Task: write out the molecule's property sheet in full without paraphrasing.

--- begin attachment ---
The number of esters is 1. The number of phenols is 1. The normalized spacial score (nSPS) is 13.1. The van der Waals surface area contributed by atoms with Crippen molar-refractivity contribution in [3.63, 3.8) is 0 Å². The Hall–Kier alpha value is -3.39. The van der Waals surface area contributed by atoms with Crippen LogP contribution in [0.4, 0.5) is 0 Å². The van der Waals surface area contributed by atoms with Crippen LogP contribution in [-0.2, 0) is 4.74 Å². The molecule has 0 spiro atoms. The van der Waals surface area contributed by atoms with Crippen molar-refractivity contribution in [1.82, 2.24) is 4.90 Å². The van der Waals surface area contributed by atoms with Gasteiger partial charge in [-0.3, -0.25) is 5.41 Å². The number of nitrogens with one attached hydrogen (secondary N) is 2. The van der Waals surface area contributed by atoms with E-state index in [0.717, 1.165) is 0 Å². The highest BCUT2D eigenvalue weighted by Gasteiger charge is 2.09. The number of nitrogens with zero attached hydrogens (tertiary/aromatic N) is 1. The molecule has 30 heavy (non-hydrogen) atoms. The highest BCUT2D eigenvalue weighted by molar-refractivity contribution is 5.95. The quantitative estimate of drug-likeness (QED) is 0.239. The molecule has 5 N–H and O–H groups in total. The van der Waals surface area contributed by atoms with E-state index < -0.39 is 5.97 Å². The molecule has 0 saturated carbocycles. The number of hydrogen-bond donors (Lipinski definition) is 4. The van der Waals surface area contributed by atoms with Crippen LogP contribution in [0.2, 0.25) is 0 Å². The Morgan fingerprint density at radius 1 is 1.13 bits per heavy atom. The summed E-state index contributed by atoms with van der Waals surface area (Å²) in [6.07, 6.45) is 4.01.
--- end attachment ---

The number of esters is 1. The number of phenols is 1. The normalized spacial score (nSPS) is 13.1. The van der Waals surface area contributed by atoms with Crippen molar-refractivity contribution in [3.63, 3.8) is 0 Å². The Hall–Kier alpha value is -3.39. The van der Waals surface area contributed by atoms with Crippen LogP contribution in [0.4, 0.5) is 0 Å². The van der Waals surface area contributed by atoms with Crippen LogP contribution in [-0.2, 0) is 4.74 Å². The molecule has 0 spiro atoms. The van der Waals surface area contributed by atoms with Crippen molar-refractivity contribution in [1.82, 2.24) is 4.90 Å². The van der Waals surface area contributed by atoms with Gasteiger partial charge in [-0.3, -0.25) is 5.41 Å². The number of nitrogens with one attached hydrogen (secondary N) is 2. The van der Waals surface area contributed by atoms with E-state index in [0.717, 1.165) is 0 Å². The highest BCUT2D eigenvalue weighted by Gasteiger charge is 2.09. The number of nitrogens with zero attached hydrogens (tertiary/aromatic N) is 1. The molecule has 30 heavy (non-hydrogen) atoms. The highest BCUT2D eigenvalue weighted by molar-refractivity contribution is 5.95. The quantitative estimate of drug-likeness (QED) is 0.239. The molecule has 5 N–H and O–H groups in total. The van der Waals surface area contributed by atoms with E-state index < -0.39 is 5.97 Å². The molecule has 0 saturated carbocycles. The number of hydrogen-bond donors (Lipinski definition) is 4. The van der Waals surface area contributed by atoms with Crippen LogP contribution in [0.2, 0.25) is 0 Å². The Morgan fingerprint density at radius 1 is 1.13 bits per heavy atom. The summed E-state index contributed by atoms with van der Waals surface area (Å²) in [6.07, 6.45) is 4.01.